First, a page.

- https://www.amazon.com/Master-Margarita-Mikhail-Bulgakov/dp/...
In high school I was assigned this book but I didn't read it all, it seemed like a waste of time to read 1000+ pages about a silly knight.
A few years ago I got into reading a lot of fiction translated from Spanish and Don Quixote got back on my radar so I decided to give it another try. I was blown away. It's astounding that a book from 500 years ago is still so funny and engaging today. Grossman's translation makes the book accessible and very enjoyable. If you didn't know the history you'd believe it had been published in the last few decades.
I recommend this because it's the best example of how literature can be time travel. When I smile at one of the adventures in the book I know that I'm sharing an experience with readers across centuries. There's almost no other way to get that feeling.
_Feeling Good_ because of the tools it contains to battle self-defeating feelings that lead bouts of sadness or depression. I wish everyone would read that book so that they can build mental immunity against circular, depressing thoughts.
So now, when I hear a switching power supply whine in protest, I will think of it as the squeals of pain of the engineers whose life I turned into a living hell because of my lack of appreciation for P = IV. I’m truly sorry. I wasn’t thinking. (And this is just the first chapter of that book).
80/20 principle, while mentioned in the 4 hour work week, it really has a lot more to offer in the book. How you should go about leveraging your time. There was a real gem in there about how books are really the best way to acquire knowledge and a great way to approach reading in the university.
There was a speed readying and studying book I came across from a friend that owns a book store that really helped me. I wish I had that book before I entered high school. I can never recall the name, but I will try to find it.
Totally changes your perspective towards success.
The reviews seem pretty mixed but I might pick it up just to see for myself.
The first part of the book on productivity is still very relevant. There are a few dated parts in the book regarding testing an idea.
I still recommend it to all of my friends who have not read it as the bigger picture message is one that is still very relevant today.
I found it by working my way through the list of joint nebula and hugo award winners (which is a really fun project, because all of them are amazing books). It is my favorite sci-fi book. It changes the way you look at gender, especially if you haven't questioned the concept much before.
Just happened to notice the email today and thought it might be relevant to someone... if so, enjoy :)
-  https://www.robinwieruch.de/lessons-learned-deep-work-flow/
I've been gathering my own book notes in a GitHub repo  and added a link back to your post for when I read the book.
I read it at 18 and I wish I had read it way earlier. It taught me to be mad, to live life, to get out and see the world. But looking back at it, it also taught me how to be responsible and how to not to be a jerk.
It, above all, showed me what beautiful writing is.
"Getting Things Done" by David Allen. I'm sure everyone here is familiar with bits and pieces of GTD methodology, but I encourage you to check out the full text. There are a lot of great ideas in there there that I didn't find reading online about GTD. I have been a serious GTD user for more than a year now, and I feel amazingly more in control of my life. Everything I've done in that time - from planning my wedding, to projects at work, to completely organizing my house - has gone smoother than I can remember projects going ever before.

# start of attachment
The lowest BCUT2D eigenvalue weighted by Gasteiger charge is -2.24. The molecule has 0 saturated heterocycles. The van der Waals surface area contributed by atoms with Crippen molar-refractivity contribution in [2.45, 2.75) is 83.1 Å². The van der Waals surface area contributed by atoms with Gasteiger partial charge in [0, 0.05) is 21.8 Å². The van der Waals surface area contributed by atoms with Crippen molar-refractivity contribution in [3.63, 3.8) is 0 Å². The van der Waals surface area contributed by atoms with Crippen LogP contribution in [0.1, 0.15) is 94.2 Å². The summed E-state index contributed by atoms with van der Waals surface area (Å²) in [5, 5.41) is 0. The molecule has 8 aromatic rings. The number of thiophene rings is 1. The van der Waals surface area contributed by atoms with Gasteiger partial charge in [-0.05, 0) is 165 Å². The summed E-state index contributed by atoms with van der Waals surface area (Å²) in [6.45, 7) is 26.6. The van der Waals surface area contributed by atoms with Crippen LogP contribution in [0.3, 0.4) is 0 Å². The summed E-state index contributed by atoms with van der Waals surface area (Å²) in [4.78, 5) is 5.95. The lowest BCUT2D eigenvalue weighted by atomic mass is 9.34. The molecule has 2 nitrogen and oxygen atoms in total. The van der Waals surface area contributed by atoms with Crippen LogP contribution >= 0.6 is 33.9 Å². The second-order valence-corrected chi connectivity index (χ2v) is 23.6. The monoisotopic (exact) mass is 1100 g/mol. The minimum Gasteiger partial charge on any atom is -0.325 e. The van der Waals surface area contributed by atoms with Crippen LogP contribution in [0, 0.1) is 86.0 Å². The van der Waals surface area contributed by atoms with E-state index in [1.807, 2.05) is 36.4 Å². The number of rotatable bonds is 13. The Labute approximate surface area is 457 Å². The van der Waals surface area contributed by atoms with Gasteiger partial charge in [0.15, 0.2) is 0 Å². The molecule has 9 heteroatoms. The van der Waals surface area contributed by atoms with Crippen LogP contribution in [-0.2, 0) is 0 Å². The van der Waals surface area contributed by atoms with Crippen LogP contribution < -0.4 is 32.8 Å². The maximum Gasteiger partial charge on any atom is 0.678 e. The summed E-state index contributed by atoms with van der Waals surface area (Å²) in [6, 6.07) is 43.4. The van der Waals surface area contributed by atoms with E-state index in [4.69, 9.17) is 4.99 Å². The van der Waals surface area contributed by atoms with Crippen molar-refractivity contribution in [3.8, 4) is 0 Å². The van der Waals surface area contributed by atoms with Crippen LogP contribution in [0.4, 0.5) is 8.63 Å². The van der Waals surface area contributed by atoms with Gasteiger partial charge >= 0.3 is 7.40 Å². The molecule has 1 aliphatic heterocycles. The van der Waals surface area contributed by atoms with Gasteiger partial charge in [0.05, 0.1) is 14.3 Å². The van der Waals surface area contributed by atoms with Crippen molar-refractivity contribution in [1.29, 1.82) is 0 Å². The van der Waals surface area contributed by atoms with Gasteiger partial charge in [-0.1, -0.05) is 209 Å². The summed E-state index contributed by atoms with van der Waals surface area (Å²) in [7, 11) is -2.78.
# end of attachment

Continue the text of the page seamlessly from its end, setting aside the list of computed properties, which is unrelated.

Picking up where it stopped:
Any chance you could give a TLDR?
That said, essentially:
Keep a daily list of all the next actions you want to accomplish, separated by context (e.g., at work, at home, at grocery store)
Break down large projects into next actions. Identify the next thing you need to do to move it forward.
Review your projects and next actions weekly (or more often) to make sure you're not missing anything.
There's other stuff too, but mostly GTD recommends that you write everything down and review it often. Your lists are a way to offload the stuff in your head, so that you can focus on what's right in front of you and not have that nagging feeling that there's something you forgot to do or something more important you should be doing.
It definitely changed the way I approach my day at work, and I feel like I'm able to accomplish a lot more without feeling exhausted at the end of the week.
No more Mr. Nice Guy -- Robert Glover
Unbroken, Laura Hillenbrand. If you haven't read the book don't judge it by the (awful) movie.
The Liberators: My Life in the Soviet Army. Really opens your eyes to the problems and realities of communism. I love the author's dry sense of humor as he witnesses the absurdity of many of the things he encountered.
Sniper on the Eastern Front, Albrecht Wacker. A view of WWII through the eyes of a German sniper.
Auschwitz: A Doctor's Eyewitness Account, Miklos Nyiszli. A view of the holocaust through the eyes of a Jewish doctor in the Auschwitz concentration camp.
I found this book in a library's junk pile, evidently unread. It has one of those bad 80s covers that suggest it'll be terrible, but to my great surprise, it's great! It's 80 or so one page missives/dictums/edicts that'll take barely half an hour to read through - I re-read it every time I have a job interview coming up or a some kind of major life choice. The author's tone is abrasively direct; this is how it is, not how it should be. And the advice isn't just for wannabe CEOs, it's accessible and attainable for everyone.
If my younger self had read this, I think my course of life would be very much different than it is right now. Just a caution that it might come off as misogynistic ramblings for some readers.